Salsa Criolla – Criollo or Creole Sauce

I could write a simple note saying this is a quick and easy sauce to prepare, here’s the recipe, but I won’t. Don’t worry. I promise this will be brief.

First let’s take a look at the word criolla. The term is widely used throughout Latin America. To sum it up, remember I’m trying to keep this brief, the term refers to those of European descent born in a foreign land; mainly the Americas, however other parts of the world too. A rough translation of criollo is creole. Creole is widely used to reflect the cultures and cuisines of the Caribbean and Louisiana, for example, that are based on influences of European, particularly French descendants. If you are familiar with Louisiana creole cuisine, you’ll notice that the ingredients and methods of preparation of salsa criolla in Argentina are not at all different.

Now that that is covered, in Argentina, back in the day, criollos were known as those who were born within the country but of Spanish descent. Also, native cuisine, based on past European influences, is known in Argentina as comida criolla.

History lesson over, let’s go back to the sauce. Salsa criolla, can be used as a condiment for meats at an asado. A popular version is known as salsa criolla crudo. Crudo means uncooked or raw and therefore all of the ingredients are just mixed together and served. Although, some versions call for the light cooking of onions and garlic before the remaining ingredients are added. I could go into the uses for using salsa criolla in cooking but remember this is all about asado. As with chimichurri and other recipes, everyone has their own variation. However, it is often agreed upon that the essential ingredients are onion, sweet peppers such as green and/or red, tomatoes and salt.

Here is my favorite version.

1 Onion; finely chopped
1 Sweet Red Pepper; finely chopped (Red Bell or Pimento)
1 Green Bell Pepper; finely chopped
1 Tomato; seeded and finely chopped
1 clove garlic; finely minced
1 Tablespoon flat-leaf parsley; finely chopped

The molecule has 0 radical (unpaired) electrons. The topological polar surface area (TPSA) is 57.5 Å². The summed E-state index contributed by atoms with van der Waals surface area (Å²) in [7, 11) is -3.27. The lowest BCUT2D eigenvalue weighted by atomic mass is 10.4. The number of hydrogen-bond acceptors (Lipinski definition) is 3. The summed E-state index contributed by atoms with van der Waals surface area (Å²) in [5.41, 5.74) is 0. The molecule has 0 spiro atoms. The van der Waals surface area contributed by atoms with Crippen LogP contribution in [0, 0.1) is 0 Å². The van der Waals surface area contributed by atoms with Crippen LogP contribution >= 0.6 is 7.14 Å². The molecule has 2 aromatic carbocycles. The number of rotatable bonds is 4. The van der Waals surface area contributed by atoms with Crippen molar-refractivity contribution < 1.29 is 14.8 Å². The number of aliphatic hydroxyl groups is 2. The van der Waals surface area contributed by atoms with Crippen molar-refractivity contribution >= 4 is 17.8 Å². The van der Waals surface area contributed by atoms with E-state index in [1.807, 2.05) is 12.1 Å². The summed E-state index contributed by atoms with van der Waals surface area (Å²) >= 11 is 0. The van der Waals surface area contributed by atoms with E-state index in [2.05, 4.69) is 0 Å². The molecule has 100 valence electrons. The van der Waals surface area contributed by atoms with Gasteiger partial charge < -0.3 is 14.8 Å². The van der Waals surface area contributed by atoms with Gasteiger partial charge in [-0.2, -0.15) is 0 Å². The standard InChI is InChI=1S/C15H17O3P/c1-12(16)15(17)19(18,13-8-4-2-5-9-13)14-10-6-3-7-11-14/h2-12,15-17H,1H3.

1/2 cup Olive Oil
1/4 cup Red wine vinegar
salt and pepper to taste

Mix all of the ingredients together and serve. I enjoy this sauce as fresh as possible but if you would like to let the ingredients steep for a while then go for it.

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7 Comment(s)

  1. Can you be specific on “sweet red pepper.” I’m thinking a red bell pepper.

    Thank you!

    Della | Oct 5, 2007 | Reply

  2. Hi Della,

    Yes red bell pepper or pimento. I prefer pimento but it is not always easily available compared to red bell pepper. I’ll update the recipe and thanks!

    Asado Arg | Oct 5, 2007 | Reply

  3. Olive oil? It’s sacrilege! In Argentina we use sunflower oil for this

    Gabriela | May 7, 2008 | Reply

  4. I can’t wait to give this a try for an asado tomorrow night. My boyfriend asked me to make the criollo sauce and he found the recipe to be perfect. Thanks!

    emily | May 22, 2008 | Reply

  5. Good to hear Emily and enjoy your asado tomorrow!

    Asado Argentina | May 22, 2008 | Reply

  6. Good to hear Emily and enjoy your asado tomorrow!

    Muska | Jun 2, 2010 | Reply

  7. I love this stuff! My aunt makes it all the time. Hopefully this recipe is similar to hers.

    When I don’t want to make a mess, I put salsa criolla into a cup; then add sliced chorizo and toasted french bread into the mix. Eat with a spoon. mmhhhh

    Only downside is that it’ll create an aura that’ll ward off anyone trying to kiss you.

    Thank you onion and garlic!

    Lucas | Jul 5, 2011 | Reply

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